Recently, the federal banking regulators issued four new sets of examination procedures. The OCC issued two significant examination booklets on sampling methodologies and UDAP/UDAAP, and the federal banking regulators, together with state financial regulators, issued interagency exam guidance for assessing safety and soundness of financial institutions in light of the ongoing impact of the COVID-19 pandemic. The Federal Reserve Board (“FRB”) also issued examiner guidance on the credit reporting and mortgage servicing provisions of the new federal CARES Act.

On May 26, 2020, the OCC issued a significantly revised Sampling Methodologies booklet to be included in the Comptroller’s Handbook. The booklet rescinds and replaces the OCC’s prior version, which was last updated over 20 years ago (August 1998), and replaces the Office of Thrift Supervision (“OTS”) Examination Handbook Section 209 (Sampling). The booklet, which contains substantial revisions, discusses the differences between statistical and judgmental sampling and explains the OCC’s approach to statistical sampling methodologies. Revisions include: (a) significantly greater discussion of judgmental sampling; (b) separate descriptions of judgmental sampling and statistical sampling; (c) direction concerning how the examiner should document sampling; (d) the elimination of specific examination objections; and (e) the replacement of blank sample worksheets with specific examination examples. The new booklet applies to supervisory activities beginning on or after June 15, 2020.

On June 29, 2020, the OCC issued a new “Unfair or Deceptive Acts or Practices and Unfair, Deceptive, or Abusive Acts or Practices” booklet to be included in the Comptroller’s Handbook. The booklet contains examination procedures regarding supervision of OCC-regulated banks and savings associations related to Section 5 of the Federal Trade Commission Act (“UDAP”) and Sections 1031 and 1036 of the Dodd-Frank Act (“UDAAP”). Among other things, the examination procedures instruct examiners on how to assess the effectiveness of a bank’s compliance management system in managing UDAP and UDAAP risks, and provides red flags and risk indicators that can be used to identify acts or practices that may raise UDAP/UDAAP concerns. OCC Bulletin 2020-65 transmitting the new booklet indicates that it rescinds two prior OTS booklets on UDAP and UDAAP.

On June 23, 2020, the federal banking regulators (FDIC, OCC, FRB and NCUA) and state bank and credit union regulators jointly issued interagency examination guidance to assess the safety and soundness of financial institutions affected by the coronavirus crisis. The examination guidance is designed to promote consistency and flexibility in the supervision and examination of federal- and state-chartered financial institutions affected by COVID-19 both during and after the pandemic. The interagency guidance instructs examiners to consider the unique, evolving, and potentially long-term nature of the issues confronting institutions due to the coronavirus crisis and to exercise appropriate flexibility in their supervisory response. In conducting examinations, examiners are instructed to consider whether management has managed risk appropriately, including taking appropriate actions in response to stresses caused by COVID-19 impacts.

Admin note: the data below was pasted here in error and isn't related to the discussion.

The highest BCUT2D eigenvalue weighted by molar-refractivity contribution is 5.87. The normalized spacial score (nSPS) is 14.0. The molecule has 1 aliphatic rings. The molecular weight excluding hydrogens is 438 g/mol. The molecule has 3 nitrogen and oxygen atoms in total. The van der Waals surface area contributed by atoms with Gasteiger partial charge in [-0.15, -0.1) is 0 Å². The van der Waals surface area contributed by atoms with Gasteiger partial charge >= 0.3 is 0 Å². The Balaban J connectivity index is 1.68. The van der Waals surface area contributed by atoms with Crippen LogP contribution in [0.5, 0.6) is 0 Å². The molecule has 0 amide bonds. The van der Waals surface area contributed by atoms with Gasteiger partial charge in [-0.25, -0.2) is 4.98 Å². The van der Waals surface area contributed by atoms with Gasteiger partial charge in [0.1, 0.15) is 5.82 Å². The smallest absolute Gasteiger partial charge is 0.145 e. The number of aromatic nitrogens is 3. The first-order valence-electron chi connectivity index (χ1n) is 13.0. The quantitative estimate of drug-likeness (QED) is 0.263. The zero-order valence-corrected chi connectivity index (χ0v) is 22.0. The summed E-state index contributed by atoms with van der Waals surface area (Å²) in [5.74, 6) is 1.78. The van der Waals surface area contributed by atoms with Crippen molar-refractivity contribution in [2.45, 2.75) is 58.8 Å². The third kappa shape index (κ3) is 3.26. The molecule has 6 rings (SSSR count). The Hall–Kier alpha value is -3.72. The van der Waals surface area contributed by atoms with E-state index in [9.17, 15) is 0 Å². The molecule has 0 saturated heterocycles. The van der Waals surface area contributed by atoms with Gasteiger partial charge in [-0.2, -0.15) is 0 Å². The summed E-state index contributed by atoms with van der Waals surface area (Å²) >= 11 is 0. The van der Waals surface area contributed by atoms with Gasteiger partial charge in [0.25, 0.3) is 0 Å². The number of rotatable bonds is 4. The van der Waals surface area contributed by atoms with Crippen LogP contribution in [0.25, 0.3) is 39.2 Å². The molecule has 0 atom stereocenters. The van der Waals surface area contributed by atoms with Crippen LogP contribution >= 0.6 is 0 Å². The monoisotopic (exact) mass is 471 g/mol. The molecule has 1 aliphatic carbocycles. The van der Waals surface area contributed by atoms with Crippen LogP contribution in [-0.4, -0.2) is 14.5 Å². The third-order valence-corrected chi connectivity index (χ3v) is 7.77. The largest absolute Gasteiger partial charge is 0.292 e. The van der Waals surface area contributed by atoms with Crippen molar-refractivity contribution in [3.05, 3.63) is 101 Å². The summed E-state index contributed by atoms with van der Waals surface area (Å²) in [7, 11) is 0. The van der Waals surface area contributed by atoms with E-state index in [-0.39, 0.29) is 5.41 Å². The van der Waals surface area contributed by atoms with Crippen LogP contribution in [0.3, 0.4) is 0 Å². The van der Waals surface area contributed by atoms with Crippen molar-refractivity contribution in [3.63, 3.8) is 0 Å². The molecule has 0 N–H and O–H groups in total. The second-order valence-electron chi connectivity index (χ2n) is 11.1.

On July 7, 2020, the FRB’s Consumer and Community Affairs Division issued examination procedures that relate to the credit reporting and mortgage servicing provisions of the CARES Act of 2020. In Community Affairs Letter (CA 20-11) transmitting the exam procedures, the FRB notes that, consistent with its prior statements, it will take into account the “unique circumstances impacting borrowers and institutions” resulting from the COVID-19 pandemic. The FRB expects that supervisory feedback for institutions will be focused on identifying issues, correcting deficiencies, and ensuring appropriate remediation to consumers. The agency does not expect to bring a consumer compliance public enforcement action against an institution, provided that the institution made good faith efforts to comply with consumer protection laws and responded to any needed corrective action.